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DOI: 10.18632/aging.203637; PMCID: PMC8580352


Epigenetic clocks based on DNA methylation (DNAm) can accurately predict chronological age and are thought to capture biological aging. A variety of epigenetic clocks have been developed for different tissue types and age ranges, but none have focused on postnatal age prediction for preterm infants. Epigenetic estimators of biological age might be especially informative in epidemiologic studies of neonates since DNAm is highly dynamic during the neonatal period and this is a key developmental window. Additionally, markers of biological aging could be particularly important for those born preterm since they are at heightened risk of developmental impairments. We aimed to fill this gap by developing epigenetic clocks for neonatal aging in preterm infants. As part of the Neonatal Neurobehavior and Outcomes in Very Preterm Infants (NOVI) study, buccal cells were collected at NICU discharge to profile DNAm levels in 542 very preterm infants. We applied elastic net regression to identify four epigenetic clocks (NEOage Clocks) predictive of post-menstrual and postnatal age, compatible with the Illumina EPIC and 450K arrays. We observed high correlations between predicted and reported ages (0.93 - 0.94) with root mean squared errors (1.28 - 1.63 weeks). Epigenetic estimators of neonatal aging in preterm infants can be useful tools to evaluate biological maturity and associations with neonatal and long-term morbidities.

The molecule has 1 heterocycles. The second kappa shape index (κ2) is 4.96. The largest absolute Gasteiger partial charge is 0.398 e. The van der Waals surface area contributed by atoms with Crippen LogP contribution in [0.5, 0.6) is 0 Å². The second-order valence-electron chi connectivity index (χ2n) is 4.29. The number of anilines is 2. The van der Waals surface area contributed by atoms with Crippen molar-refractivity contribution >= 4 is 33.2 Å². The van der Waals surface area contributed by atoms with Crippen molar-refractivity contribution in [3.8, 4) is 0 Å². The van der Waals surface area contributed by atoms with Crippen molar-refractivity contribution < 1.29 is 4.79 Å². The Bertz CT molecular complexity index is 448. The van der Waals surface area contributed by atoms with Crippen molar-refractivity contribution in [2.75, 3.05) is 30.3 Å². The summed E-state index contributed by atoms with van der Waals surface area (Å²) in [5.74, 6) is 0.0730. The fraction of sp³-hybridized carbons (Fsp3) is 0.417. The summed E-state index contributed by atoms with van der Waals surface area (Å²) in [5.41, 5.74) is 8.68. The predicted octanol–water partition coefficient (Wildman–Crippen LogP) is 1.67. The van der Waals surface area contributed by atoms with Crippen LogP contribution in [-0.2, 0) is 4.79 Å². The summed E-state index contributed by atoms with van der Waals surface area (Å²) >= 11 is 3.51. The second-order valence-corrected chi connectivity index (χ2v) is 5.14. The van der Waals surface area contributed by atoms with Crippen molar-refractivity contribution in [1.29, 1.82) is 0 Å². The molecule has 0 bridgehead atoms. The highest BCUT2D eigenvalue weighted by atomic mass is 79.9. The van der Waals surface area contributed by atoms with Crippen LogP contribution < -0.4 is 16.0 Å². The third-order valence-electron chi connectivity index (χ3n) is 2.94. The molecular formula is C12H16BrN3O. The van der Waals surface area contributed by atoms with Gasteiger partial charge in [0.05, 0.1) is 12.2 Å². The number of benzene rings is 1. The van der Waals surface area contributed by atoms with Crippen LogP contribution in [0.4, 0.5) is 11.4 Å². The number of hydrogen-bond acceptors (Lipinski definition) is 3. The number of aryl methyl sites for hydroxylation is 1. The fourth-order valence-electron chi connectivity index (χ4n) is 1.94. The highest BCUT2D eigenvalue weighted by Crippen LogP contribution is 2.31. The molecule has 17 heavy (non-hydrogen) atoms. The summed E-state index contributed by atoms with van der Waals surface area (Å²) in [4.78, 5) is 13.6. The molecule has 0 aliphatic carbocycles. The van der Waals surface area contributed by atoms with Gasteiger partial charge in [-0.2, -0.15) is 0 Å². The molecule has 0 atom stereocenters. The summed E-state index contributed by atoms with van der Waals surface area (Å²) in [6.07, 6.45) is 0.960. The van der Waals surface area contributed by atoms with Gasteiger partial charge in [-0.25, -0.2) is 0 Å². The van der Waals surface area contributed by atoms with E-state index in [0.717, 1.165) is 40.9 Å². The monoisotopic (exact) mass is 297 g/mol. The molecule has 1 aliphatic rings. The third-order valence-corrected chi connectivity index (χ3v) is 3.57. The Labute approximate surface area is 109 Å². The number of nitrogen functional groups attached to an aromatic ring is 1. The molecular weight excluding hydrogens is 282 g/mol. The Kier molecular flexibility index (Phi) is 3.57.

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Aging (Albany NY)





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DNA methylation; epigenetic clock; neonatal aging; preterm infants


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This is an open access article distributed under the terms of the Creative Commons Attribution License (CC BY 3.0), which permits unrestricted use, distribution, and reproduction in any medium, provided the original author and source are credited.

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